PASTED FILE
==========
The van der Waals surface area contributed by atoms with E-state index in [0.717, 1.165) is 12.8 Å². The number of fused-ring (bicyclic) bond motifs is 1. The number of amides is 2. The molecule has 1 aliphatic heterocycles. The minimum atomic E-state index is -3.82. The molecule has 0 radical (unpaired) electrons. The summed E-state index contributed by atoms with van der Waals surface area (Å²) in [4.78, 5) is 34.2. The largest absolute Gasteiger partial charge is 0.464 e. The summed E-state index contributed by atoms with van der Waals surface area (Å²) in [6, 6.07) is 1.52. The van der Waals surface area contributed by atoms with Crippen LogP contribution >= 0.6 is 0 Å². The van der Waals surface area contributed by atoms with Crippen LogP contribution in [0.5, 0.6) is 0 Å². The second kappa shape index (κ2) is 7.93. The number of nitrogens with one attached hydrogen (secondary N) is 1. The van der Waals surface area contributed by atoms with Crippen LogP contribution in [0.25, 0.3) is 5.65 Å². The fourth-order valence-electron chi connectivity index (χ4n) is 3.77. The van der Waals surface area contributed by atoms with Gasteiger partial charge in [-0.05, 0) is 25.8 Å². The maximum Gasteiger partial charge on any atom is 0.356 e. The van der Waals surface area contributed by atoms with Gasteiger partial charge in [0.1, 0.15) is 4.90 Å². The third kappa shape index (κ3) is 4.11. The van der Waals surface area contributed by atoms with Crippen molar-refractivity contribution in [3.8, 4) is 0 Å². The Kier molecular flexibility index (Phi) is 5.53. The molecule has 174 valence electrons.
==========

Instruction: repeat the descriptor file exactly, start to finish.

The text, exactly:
The van der Waals surface area contributed by atoms with E-state index in [0.717, 1.165) is 12.8 Å². The number of fused-ring (bicyclic) bond motifs is 1. The number of amides is 2. The molecule has 1 aliphatic heterocycles. The minimum atomic E-state index is -3.82. The molecule has 0 radical (unpaired) electrons. The summed E-state index contributed by atoms with van der Waals surface area (Å²) in [4.78, 5) is 34.2. The largest absolute Gasteiger partial charge is 0.464 e. The summed E-state index contributed by atoms with van der Waals surface area (Å²) in [6, 6.07) is 1.52. The van der Waals surface area contributed by atoms with Crippen LogP contribution >= 0.6 is 0 Å². The van der Waals surface area contributed by atoms with Crippen LogP contribution in [0.5, 0.6) is 0 Å². The second kappa shape index (κ2) is 7.93. The number of nitrogens with one attached hydrogen (secondary N) is 1. The van der Waals surface area contributed by atoms with Crippen LogP contribution in [0.25, 0.3) is 5.65 Å². The fourth-order valence-electron chi connectivity index (χ4n) is 3.77. The van der Waals surface area contributed by atoms with Gasteiger partial charge in [-0.05, 0) is 25.8 Å². The maximum Gasteiger partial charge on any atom is 0.356 e. The van der Waals surface area contributed by atoms with Gasteiger partial charge in [0.1, 0.15) is 4.90 Å². The third kappa shape index (κ3) is 4.11. The van der Waals surface area contributed by atoms with Crippen molar-refractivity contribution in [3.8, 4) is 0 Å². The Kier molecular flexibility index (Phi) is 5.53. The molecule has 174 valence electrons.